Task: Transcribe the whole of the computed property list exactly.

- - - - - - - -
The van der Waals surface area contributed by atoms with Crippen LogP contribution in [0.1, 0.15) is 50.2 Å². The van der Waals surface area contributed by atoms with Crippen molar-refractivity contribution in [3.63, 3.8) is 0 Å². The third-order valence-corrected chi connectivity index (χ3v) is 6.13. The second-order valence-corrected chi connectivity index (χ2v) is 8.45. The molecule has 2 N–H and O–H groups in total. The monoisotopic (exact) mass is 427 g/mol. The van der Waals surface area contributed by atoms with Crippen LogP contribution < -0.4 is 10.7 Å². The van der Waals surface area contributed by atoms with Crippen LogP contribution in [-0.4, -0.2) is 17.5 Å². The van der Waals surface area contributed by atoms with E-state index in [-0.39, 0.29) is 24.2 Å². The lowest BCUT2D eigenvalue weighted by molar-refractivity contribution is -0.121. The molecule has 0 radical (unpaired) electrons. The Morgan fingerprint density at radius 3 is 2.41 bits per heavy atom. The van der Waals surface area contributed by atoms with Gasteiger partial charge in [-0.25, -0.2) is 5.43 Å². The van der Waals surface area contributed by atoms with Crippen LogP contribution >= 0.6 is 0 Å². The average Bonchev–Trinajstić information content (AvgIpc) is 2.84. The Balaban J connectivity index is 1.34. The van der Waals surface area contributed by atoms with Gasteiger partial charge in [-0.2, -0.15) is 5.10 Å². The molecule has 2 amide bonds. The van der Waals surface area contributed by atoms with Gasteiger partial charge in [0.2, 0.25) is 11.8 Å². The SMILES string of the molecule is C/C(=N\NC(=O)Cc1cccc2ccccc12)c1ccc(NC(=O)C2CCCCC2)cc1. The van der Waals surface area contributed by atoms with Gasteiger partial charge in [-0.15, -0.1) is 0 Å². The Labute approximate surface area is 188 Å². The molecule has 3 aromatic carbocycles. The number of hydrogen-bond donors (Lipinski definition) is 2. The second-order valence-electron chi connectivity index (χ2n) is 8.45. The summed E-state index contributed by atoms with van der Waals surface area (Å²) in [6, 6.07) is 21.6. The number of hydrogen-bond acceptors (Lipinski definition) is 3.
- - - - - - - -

The van der Waals surface area contributed by atoms with Crippen LogP contribution in [0.1, 0.15) is 50.2 Å². The van der Waals surface area contributed by atoms with Crippen molar-refractivity contribution in [3.63, 3.8) is 0 Å². The third-order valence-corrected chi connectivity index (χ3v) is 6.13. The second-order valence-corrected chi connectivity index (χ2v) is 8.45. The molecule has 2 N–H and O–H groups in total. The monoisotopic (exact) mass is 427 g/mol. The van der Waals surface area contributed by atoms with Crippen LogP contribution < -0.4 is 10.7 Å². The van der Waals surface area contributed by atoms with Crippen LogP contribution in [-0.4, -0.2) is 17.5 Å². The van der Waals surface area contributed by atoms with E-state index in [-0.39, 0.29) is 24.2 Å². The lowest BCUT2D eigenvalue weighted by molar-refractivity contribution is -0.121. The molecule has 0 radical (unpaired) electrons. The Morgan fingerprint density at radius 3 is 2.41 bits per heavy atom. The van der Waals surface area contributed by atoms with Gasteiger partial charge in [-0.25, -0.2) is 5.43 Å². The van der Waals surface area contributed by atoms with Crippen LogP contribution >= 0.6 is 0 Å². The average Bonchev–Trinajstić information content (AvgIpc) is 2.84. The Balaban J connectivity index is 1.34. The van der Waals surface area contributed by atoms with Gasteiger partial charge in [-0.2, -0.15) is 5.10 Å². The molecule has 2 amide bonds. The van der Waals surface area contributed by atoms with Gasteiger partial charge in [0.2, 0.25) is 11.8 Å². The SMILES string of the molecule is C/C(=N\NC(=O)Cc1cccc2ccccc12)c1ccc(NC(=O)C2CCCCC2)cc1. The van der Waals surface area contributed by atoms with Gasteiger partial charge in [-0.15, -0.1) is 0 Å². The Labute approximate surface area is 188 Å². The molecule has 3 aromatic carbocycles. The number of hydrogen-bond donors (Lipinski definition) is 2. The second-order valence-electron chi connectivity index (χ2n) is 8.45. The summed E-state index contributed by atoms with van der Waals surface area (Å²) in [6, 6.07) is 21.6. The number of hydrogen-bond acceptors (Lipinski definition) is 3.